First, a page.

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After failing at other impossible tasks, Kushner gets handed another

Opponents of Trump's border "wall" can take some solace in the fact that Jared Kushner is now "the de facto project manager" for building it.
Image: FILE PHOTO --  U.S. President Trump and German Chancellor Merkel give a joint news conference in Washington
 Ivanka Trump and her husband Jared Kushner watch as German Chancellor Angela Merkel and U.S. President Donald Trump hold a joint news conference in the East Room of the White House in Washington, U.S., March 17, 2017.

Donald Trump tends not to trust many of the officials around him, which leads the president to keep things within the family -- literally. His young and inexperienced son-in-law, Jared Kushner, has an almost comically broad policy portfolio, featuring incredibly complex challenges that even experienced officials -- those who know what they're doing -- would find difficult.

Trump has tasked Kushner with tackling, among other things, foreign policy, trade policy, criminal-justice reform, infrastructure, reimagining the Veterans Administration, tackling the opioid crisis, and striking a Middle East peace agreement.

Part of the problem is that Kushner isn't succeeding and many of his plans have crumbled. The other part of the problem is that the president isn't done adding to his son-in-law's to-do list. The Washington Post reported yesterday:

President Trump has made his son-in-law, Jared Kushner, the de facto project manager for constructing his border wall, frustrated with a lack of progress over one of his top priorities as he heads into a tough reelection campaign, according to current and former administration officials.Kushner convenes biweekly meetings in the West Wing, where he questions an array of government officials about progress on the wall, including updates on contractor data, precisely where it will be built and how funding is being spent.... The president's son-in-law and senior adviser is pressing U.S. Customs and Border Protection and the U.S. Army Corps of Engineers to expedite the process of taking over private land needed for the project as the government seeks to meet Trump's goal of erecting 450 miles of barriers along the U.S.-Mexico border by the end of 2020.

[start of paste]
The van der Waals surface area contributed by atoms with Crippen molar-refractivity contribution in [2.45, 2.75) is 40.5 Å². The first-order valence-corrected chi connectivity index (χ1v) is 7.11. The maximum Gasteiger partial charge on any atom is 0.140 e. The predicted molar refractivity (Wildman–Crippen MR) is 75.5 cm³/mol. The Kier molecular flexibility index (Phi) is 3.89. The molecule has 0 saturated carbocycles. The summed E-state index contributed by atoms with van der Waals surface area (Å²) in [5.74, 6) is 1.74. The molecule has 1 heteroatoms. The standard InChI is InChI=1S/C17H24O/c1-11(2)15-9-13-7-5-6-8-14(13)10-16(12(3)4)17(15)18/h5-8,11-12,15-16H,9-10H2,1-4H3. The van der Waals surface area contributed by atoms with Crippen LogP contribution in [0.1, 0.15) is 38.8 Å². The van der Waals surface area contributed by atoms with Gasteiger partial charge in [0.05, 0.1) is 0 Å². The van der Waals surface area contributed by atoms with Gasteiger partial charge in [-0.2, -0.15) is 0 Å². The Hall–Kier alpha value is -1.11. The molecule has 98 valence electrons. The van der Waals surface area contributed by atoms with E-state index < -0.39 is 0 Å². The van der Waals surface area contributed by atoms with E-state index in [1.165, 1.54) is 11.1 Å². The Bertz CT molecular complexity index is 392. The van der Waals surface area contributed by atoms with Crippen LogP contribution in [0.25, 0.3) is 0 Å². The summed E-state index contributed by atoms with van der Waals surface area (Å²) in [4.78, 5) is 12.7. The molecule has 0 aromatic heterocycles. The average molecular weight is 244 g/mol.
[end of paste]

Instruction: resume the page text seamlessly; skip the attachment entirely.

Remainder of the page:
This may not be quite as difficult as Kushner's failed Middle East peace initiative, but it's close. The administration has just recently begun work on 83 miles of new border barriers.

If Trump's goal of 450 miles of new fencing is going to be met by Election Day, Kushner and his colleagues won't just have to seize private land and redirect funds away from military families, they'll also have to construct about a mile of barriers per day, every day, between now and Nov. 3, 2020.

It's a daunting challenge -- legally, logistically, politically -- and there's little to suggest Kushner has a plan to succeed. In fact, given his other recent failures, Kushner's track record does not inspire confidence.

The New York Times' Frank Bruni concluded this morning, "Remember how he and Ivanka were going to contain the president's ego, blunt his cruelty, whisper sweet moderation in his ear? That was then. Now he's devoting himself to an exorbitant, unnecessary monument to Trump's nativism and xenophobia. There's an upside, though. With Jared in the saddle, this horse won't go far."